DescriptionThe science and applied approaches of enzyme inhibition in drug discovery and development
Offering a unique approach that includes both the pharmacologic and pharmaco-kinetic aspects of enzyme inhibition, Enzyme Inhibition in Drug Discovery and Development examines the scientific concepts and experimental approaches related to enzyme inhibition as applied in drug discovery and drug development.
With chapters written by over fifty leading experts in their fields, Enzyme Inhibition in Drug Discovery and Development fosters a cross-fertilization of pharmacology, drug metabolism, pharmacokinetics, and toxicology by understanding the ""good"" inhibitions—desirable pharmacological effects—and ""bad"" inhibitions—drug–drug interactions and toxicity. The book discusses:
The drug discovery process, including drug discovery strategy, medicinal chemistry, analytical chemistry, drug metabolism, pharmacokinetics, and safety biomarker assessment
The manipulations of drug metabolizing enzymes and transporters as well as the negative consequences, such as drug–drug interactions
The inhibition of several major drug target pathways, such as the GPCR pathway, the NFkB pathway, and the ion channel pathway
Through this focused, single-source reference on the fundamentals of drug discovery and development, researchers in drug metabolism and pharmacokinetics (DMPK) will learn and appreciate target biology in drug discovery; discovery biologists and medicinal chemists will also broaden their understanding of DMPK.
PART I. DRUG DISCOVERY APPROACHES AND TECHNOLOGIES.
1. The Drug Discovery Process (Gerald T. Miwa).
2. Medicinal Chemistry of the Optimization of Enzyme Inhibitors (Geraldine Harriman, Amy Elder, and Indranath Ghosh).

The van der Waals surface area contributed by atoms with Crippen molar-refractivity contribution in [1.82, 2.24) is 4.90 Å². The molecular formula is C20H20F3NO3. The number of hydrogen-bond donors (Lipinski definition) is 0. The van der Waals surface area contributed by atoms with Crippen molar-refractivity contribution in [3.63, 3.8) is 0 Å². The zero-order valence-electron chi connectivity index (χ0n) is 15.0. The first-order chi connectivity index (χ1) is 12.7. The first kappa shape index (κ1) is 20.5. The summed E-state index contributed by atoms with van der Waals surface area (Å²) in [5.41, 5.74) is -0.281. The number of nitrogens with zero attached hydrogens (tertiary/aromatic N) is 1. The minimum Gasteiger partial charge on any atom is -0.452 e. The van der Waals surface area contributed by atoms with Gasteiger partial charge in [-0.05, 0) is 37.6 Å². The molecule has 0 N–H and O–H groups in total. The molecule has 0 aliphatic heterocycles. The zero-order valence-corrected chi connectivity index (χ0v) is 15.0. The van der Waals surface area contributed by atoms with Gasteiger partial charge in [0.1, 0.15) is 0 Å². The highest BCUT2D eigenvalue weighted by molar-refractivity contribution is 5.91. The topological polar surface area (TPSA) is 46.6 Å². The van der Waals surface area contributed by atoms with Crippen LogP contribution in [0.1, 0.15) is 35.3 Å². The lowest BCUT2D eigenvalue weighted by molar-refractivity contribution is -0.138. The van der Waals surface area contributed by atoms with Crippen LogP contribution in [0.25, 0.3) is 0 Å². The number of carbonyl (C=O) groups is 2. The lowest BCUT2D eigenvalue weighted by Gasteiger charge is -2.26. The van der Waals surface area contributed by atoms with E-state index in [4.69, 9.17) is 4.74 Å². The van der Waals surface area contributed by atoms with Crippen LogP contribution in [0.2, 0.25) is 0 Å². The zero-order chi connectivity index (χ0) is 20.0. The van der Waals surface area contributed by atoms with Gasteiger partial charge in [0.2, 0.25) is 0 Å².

3. Bioanalytical Technologies in Drug Discovery (Jing-Tao Wu).
4. Safety Biomarkers in Drug Development: Emerging Trends and Implications (Eric R. Fedyk).
5. The Role of Drug Metabolism in Drug Discovery (Tonika Bohnert and Liang-Shang Gan).
6. Applied Pharmacokinetics in Drug Discovery and Development (Hua Yang, Xingrong Liu, Anjaneya Chimalakonda, Zheng Lu, Cuiping Chen, Frank Lee, and Wen Chyi Shyu).
PART II. INHIBITION OF THE DRUG METABOLIZING ENZYMES—THE UNDESIRABLE INHIBITION.
7. Enzyme Inhibition and Inactivation: Cytochrome P450 Enzymes (R. Scott Obach).
8. Cytochrome P450 Induction (Edward L. LeCluyse, Michael W. Sinz, Nicola Hewitt, Stephen S. Ferguson, and Jasminder Sahi).
9. Inhibition of Drug-Metabolizing Enzymes in Gastrointestinal Tract and Its Influence on the Drug–Drug Interaction Prediction (Aleksandra Galetin and J. Brian Houston).
10. Enzyme Inhibition in Various In Vitro Systems (Ping Zhou).
11. Cytochrome P450 Degradation and Its Clinical Relevance (Mingxiang Liao, Ping Kang, Bernard P. Murray, and Maria Almira Correia).
12. Complexities of Working with UDP-Glucuronosyltransferases (UGTs): Focus on Enzyme Inhibition (Michael B. Fisher).
13. Evaluation of Inhibitors of Drug Metabolism in Human Hepatocytes (Albert P. Li and Chuang Lu).
14. Grapefruit Juice and Its Constituents as New Esterase Inhibitors (Suresh K. Balani).
15. Transporter–Xenobiotic Interactions: An Important Aspect of Drug Development Studies (Gang Luo, Richard Ridgewell, and Thomas Guenthner).
16. Polymorphisms of Drug Transporters and Their Clinical Implications (Cindy Q. Xia and Johnny J. Yang).
17. Clinical Drug Interactions Due to Metabolic Inhibition: Prediction, Assessment, and Interpretation (Lisa L. von Moltke and David J. Greenblatt).
18. Predicting Interindividual Variability of Metabolic Drug–Drug Interactions: Identifying the Causes and Accounting for Them Using Systems Approach (Amin Rostami-Hodjegan).
PART III. INHIBITION OF THE DRUG TARGET ENZYMES—THE DESIRABLE INHIBITION.
19. NF-κB: Mechanism, Tumor Biology, and Inhibitors (Lenny Dang).
20. G-Protein-Coupled Receptors as Drug Targets (Wenyan Miao and Lijun Wu).
21. Pharmacological Modulation of Ion Channels for the Treatment of Chronic Pain (Yi Liu and Ning Qin).
22. Targeting the mTOR Pathway for Tumor Therapeutics (Wei Chen).
23. HIV-1 Protease Inhibitors as Antiretroviral Agents (Sergei V. Gulnik, Elena Afonina, and Michael Eissenstat).